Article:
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White Matter of Spinal Cord (Thoracic)
Nervous System

White Matter of Spinal Cord (Thoracic)

Substantia alba medullae spinalis

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The spinal cord is composed of two types or regions, the inner gray matter and the surrounding white matter. White matter is rich in myelinated axons and this results in a whiter visual appearance in unstained tissue, relative to the darker gray matter. When viewed in cross section, white matter is essentially all of the spinal cord other than the central butterfly shape of gray matter. White matter is composed of dense tracts of neuronal axons that are heavily myelinated by glial cells known as oligodendrocytes. These bundles or tracts of fibers, sometimes referred to as fasciculi, carry information up towards the brain or down to the appropriate spinal cord level.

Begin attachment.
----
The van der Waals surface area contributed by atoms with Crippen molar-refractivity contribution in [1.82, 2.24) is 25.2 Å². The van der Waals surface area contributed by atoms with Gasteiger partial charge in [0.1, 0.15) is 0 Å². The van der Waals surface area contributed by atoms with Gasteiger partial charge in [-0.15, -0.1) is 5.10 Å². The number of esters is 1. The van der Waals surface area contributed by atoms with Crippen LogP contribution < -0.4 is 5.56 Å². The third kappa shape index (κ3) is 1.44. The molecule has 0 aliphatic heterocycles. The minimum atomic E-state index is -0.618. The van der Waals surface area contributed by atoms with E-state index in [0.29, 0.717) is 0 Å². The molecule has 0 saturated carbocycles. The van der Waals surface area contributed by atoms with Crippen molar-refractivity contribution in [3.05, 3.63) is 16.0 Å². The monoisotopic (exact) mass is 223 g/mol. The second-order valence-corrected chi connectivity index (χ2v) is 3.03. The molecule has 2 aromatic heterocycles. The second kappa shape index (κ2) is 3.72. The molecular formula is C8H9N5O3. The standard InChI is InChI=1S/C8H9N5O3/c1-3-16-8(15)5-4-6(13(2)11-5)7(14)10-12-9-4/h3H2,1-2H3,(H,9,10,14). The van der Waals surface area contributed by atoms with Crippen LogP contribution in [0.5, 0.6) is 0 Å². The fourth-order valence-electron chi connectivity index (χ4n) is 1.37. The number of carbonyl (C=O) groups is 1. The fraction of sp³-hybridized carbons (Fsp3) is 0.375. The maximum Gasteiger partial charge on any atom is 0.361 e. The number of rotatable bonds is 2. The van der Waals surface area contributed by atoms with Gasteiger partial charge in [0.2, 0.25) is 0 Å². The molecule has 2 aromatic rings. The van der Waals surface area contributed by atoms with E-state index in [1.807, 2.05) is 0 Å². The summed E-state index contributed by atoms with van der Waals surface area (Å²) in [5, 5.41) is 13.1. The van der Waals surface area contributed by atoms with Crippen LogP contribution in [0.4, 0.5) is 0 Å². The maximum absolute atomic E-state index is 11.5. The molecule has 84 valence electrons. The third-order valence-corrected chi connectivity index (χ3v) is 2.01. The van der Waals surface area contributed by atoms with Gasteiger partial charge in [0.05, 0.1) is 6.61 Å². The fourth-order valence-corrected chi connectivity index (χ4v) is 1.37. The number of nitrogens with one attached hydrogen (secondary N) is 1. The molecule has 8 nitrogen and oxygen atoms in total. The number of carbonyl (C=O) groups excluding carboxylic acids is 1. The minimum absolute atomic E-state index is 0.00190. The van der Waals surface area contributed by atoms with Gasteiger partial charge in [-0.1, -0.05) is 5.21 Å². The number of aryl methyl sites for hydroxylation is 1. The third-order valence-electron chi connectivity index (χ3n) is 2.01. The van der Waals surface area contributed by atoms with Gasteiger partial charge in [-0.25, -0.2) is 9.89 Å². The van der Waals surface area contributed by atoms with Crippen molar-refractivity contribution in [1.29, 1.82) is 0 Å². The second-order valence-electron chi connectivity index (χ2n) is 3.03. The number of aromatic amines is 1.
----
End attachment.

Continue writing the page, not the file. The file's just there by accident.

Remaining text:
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Key Features/Anatomical Relations

The spinal cord white matter varies in thickness depending on location, with the upper cervical levels having more white matter and the sacral regions having the least. This is due to the fact that all information to the entire body must travel up and down through cervical levels, while only information pertaining to lower limb and genital regions is found in the sacral levels.

The white matter is broken down into three major regions, or funiculi. The dorsal funiculus lays dorsal to the gray matter, the lateral funiculus is located lateral to the gray matter, and the ventral funiculus is located ventral to the gray matter. Within each region multiple tracts, each of which is called a fasciculus, carry information that is either ascending or descending.

List of Clinical Correlates

- Paralysis

- Hypertonia

- Spasticity

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